As many consumers strive to make more eco-friendly decisions, the choice between gas and electric for heating and cooling purposes can affect overall energy efficiency — and the environment.
According to researchers from the National Institute of Standards and Technology (NIST), consumers looking to operate their homes on the most energy-efficient levels should choose a natural gas system over electric.
“Fuel type is an important factor because heating and cooling accounts for a significant amount of home energy consumption,” said researcher David Webb. “However, little research has been conducted looking at the impact of which fuel source is used, gas or electric, on achieving low-energy and low-impact goals.”
Making the most energy-efficient decisions
To see whether gas or electric was the best low-energy option, the researchers utilized a NIST database and software known as BIRDS — Building Industry Reporting and Design for Sustainability.
The system allowed them to get an accurate representation of the sustainability of the materials used in homes, and it also assessed sustainability over the course of the building’s lifetime reports Consumer Affairs.
For this study, the researchers constructed two prototypes: one home that was heated using natural gas and water and another home that utilized an electric HVAC unit. Because NIST is headquartered in Maryland, both homes were outfitted to mimic Maryland’s low-energy standards.
According to researcher Joshua Kneifel, conducting the study in this way allowed the researchers to “make a true apples-to-apples comparison of gas versus electric for their respective energy, environmental, and economic impacts.”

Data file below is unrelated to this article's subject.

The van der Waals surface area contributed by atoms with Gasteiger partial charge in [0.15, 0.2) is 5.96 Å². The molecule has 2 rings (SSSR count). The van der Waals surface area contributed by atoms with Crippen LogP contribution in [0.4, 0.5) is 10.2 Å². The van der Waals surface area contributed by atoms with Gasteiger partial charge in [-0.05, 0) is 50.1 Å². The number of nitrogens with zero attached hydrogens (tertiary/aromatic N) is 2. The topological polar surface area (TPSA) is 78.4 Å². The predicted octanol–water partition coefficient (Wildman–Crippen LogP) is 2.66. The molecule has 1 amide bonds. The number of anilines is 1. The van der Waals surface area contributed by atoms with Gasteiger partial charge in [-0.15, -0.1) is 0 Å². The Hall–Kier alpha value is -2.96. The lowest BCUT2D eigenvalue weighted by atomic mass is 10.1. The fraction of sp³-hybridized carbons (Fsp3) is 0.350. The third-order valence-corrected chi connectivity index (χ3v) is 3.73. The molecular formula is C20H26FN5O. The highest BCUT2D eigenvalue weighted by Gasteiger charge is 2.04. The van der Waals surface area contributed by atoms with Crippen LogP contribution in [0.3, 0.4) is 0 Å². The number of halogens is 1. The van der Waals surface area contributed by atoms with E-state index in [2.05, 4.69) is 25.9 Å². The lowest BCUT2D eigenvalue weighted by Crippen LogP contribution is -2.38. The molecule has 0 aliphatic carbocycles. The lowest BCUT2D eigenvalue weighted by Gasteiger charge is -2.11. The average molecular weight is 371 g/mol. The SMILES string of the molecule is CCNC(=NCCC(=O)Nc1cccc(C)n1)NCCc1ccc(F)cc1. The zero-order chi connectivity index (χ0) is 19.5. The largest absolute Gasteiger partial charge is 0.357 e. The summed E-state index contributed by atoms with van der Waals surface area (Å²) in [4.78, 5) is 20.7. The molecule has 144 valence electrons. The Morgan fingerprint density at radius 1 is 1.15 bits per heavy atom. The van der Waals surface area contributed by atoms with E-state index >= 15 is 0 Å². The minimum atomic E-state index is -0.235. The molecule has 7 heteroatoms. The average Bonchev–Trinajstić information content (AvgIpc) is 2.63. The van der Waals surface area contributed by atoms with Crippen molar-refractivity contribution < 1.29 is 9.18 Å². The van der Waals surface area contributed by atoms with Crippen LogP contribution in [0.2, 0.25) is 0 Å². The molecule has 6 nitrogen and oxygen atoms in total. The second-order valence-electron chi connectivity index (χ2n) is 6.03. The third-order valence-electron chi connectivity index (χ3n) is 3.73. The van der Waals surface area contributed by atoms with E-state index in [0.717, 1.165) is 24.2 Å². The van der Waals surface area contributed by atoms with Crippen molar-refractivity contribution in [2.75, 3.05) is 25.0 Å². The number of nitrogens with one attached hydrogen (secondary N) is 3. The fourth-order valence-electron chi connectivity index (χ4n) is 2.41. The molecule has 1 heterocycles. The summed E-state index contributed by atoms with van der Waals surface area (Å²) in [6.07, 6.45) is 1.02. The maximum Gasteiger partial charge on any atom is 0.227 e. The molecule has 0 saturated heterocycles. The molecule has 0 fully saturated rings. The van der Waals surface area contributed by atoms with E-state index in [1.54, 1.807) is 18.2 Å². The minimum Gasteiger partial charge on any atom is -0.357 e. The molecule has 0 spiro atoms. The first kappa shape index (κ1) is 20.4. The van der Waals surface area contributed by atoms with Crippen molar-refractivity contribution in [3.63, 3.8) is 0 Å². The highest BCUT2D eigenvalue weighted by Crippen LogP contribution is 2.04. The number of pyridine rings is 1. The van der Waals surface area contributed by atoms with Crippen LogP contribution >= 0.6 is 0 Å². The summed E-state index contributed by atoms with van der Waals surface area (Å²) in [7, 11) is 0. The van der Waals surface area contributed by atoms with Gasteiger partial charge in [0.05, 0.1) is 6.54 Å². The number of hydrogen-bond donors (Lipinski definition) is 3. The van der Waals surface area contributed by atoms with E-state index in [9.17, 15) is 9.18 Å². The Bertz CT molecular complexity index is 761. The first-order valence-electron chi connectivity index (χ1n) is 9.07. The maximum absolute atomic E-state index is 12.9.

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Results may soon change
Despite the current cost benefits that come with an electric-powered HVAC system, the researchers found that current trends point towards better overall outcomes with a natural gas unit, though this could very well change in the coming years.
The study revealed that natural gas is better environmentally, and it costs less to install in homes. According to Webb, gas is the “cheaper fuel source in Maryland.” However, this may not be true for much longer.
“…As more power companies move to cleaner forms of electric generation, such as natural gas instead of coal, the environmental impact will lessen,” said Kneifel. “Also, technology changes, such as cheaper and more efficient solar energy and HVAC systems, should help make the use of electricity more cost-effective.”
The researchers hope this study is just the tip of the iceberg, and more work is done in this area to see how decisions consumers are making in their homes are affecting more than just their bank accounts.
As important as saving electricity is for cutting costs and protecting the environment, a recent study found that it can also contribute to consumers’ overall health.
Researchers from the University of Wisconsin-Madison found that consumers who are diligent about turning off lights when they leave rooms are not only saving energy and money, but they could also be saving lives, as the action helps to cut down on air pollution.
“Energy efficiency is free, yet it is not being included in the basket of solutions,” said researcher Tracey Holloway.